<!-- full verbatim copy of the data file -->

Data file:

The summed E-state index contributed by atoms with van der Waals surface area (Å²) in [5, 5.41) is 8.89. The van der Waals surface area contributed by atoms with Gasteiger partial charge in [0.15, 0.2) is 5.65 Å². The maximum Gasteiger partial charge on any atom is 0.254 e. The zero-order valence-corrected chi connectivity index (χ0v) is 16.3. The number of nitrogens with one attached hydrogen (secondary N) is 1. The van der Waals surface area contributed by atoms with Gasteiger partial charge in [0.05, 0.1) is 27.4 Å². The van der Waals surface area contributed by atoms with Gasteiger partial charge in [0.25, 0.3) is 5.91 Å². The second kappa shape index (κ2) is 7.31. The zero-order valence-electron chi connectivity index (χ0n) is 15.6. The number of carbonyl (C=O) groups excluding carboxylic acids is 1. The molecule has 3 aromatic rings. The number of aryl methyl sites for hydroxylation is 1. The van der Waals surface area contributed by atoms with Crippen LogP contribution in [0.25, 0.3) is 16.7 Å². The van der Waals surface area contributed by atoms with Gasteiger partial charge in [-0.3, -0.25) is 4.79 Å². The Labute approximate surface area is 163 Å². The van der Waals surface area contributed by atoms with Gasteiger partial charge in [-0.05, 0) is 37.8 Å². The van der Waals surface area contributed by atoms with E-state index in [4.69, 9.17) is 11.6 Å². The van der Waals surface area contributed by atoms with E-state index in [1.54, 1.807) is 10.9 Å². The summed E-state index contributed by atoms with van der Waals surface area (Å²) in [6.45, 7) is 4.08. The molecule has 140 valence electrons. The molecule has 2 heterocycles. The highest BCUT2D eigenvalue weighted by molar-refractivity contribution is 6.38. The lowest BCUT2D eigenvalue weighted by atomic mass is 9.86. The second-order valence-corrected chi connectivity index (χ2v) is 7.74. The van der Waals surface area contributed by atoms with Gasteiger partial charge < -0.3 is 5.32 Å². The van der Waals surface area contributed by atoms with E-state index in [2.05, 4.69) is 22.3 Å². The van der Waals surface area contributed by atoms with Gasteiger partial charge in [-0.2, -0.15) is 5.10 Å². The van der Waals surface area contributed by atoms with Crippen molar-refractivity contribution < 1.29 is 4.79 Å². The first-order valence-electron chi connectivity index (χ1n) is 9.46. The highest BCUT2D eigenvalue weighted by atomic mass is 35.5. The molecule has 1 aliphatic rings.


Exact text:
The summed E-state index contributed by atoms with van der Waals surface area (Å²) in [5, 5.41) is 8.89. The van der Waals surface area contributed by atoms with Gasteiger partial charge in [0.15, 0.2) is 5.65 Å². The maximum Gasteiger partial charge on any atom is 0.254 e. The zero-order valence-corrected chi connectivity index (χ0v) is 16.3. The number of nitrogens with one attached hydrogen (secondary N) is 1. The van der Waals surface area contributed by atoms with Gasteiger partial charge in [0.05, 0.1) is 27.4 Å². The van der Waals surface area contributed by atoms with Gasteiger partial charge in [0.25, 0.3) is 5.91 Å². The second kappa shape index (κ2) is 7.31. The zero-order valence-electron chi connectivity index (χ0n) is 15.6. The number of carbonyl (C=O) groups excluding carboxylic acids is 1. The molecule has 3 aromatic rings. The number of aryl methyl sites for hydroxylation is 1. The van der Waals surface area contributed by atoms with Crippen LogP contribution in [0.25, 0.3) is 16.7 Å². The van der Waals surface area contributed by atoms with Gasteiger partial charge in [-0.3, -0.25) is 4.79 Å². The Labute approximate surface area is 163 Å². The van der Waals surface area contributed by atoms with Gasteiger partial charge in [-0.05, 0) is 37.8 Å². The van der Waals surface area contributed by atoms with E-state index in [4.69, 9.17) is 11.6 Å². The van der Waals surface area contributed by atoms with E-state index in [1.54, 1.807) is 10.9 Å². The summed E-state index contributed by atoms with van der Waals surface area (Å²) in [6.45, 7) is 4.08. The molecule has 140 valence electrons. The molecule has 2 heterocycles. The highest BCUT2D eigenvalue weighted by molar-refractivity contribution is 6.38. The lowest BCUT2D eigenvalue weighted by atomic mass is 9.86. The second-order valence-corrected chi connectivity index (χ2v) is 7.74. The van der Waals surface area contributed by atoms with Gasteiger partial charge < -0.3 is 5.32 Å². The van der Waals surface area contributed by atoms with E-state index in [2.05, 4.69) is 22.3 Å². The van der Waals surface area contributed by atoms with Gasteiger partial charge in [-0.2, -0.15) is 5.10 Å². The van der Waals surface area contributed by atoms with Crippen molar-refractivity contribution < 1.29 is 4.79 Å². The first-order valence-electron chi connectivity index (χ1n) is 9.46. The highest BCUT2D eigenvalue weighted by atomic mass is 35.5. The molecule has 1 aliphatic rings.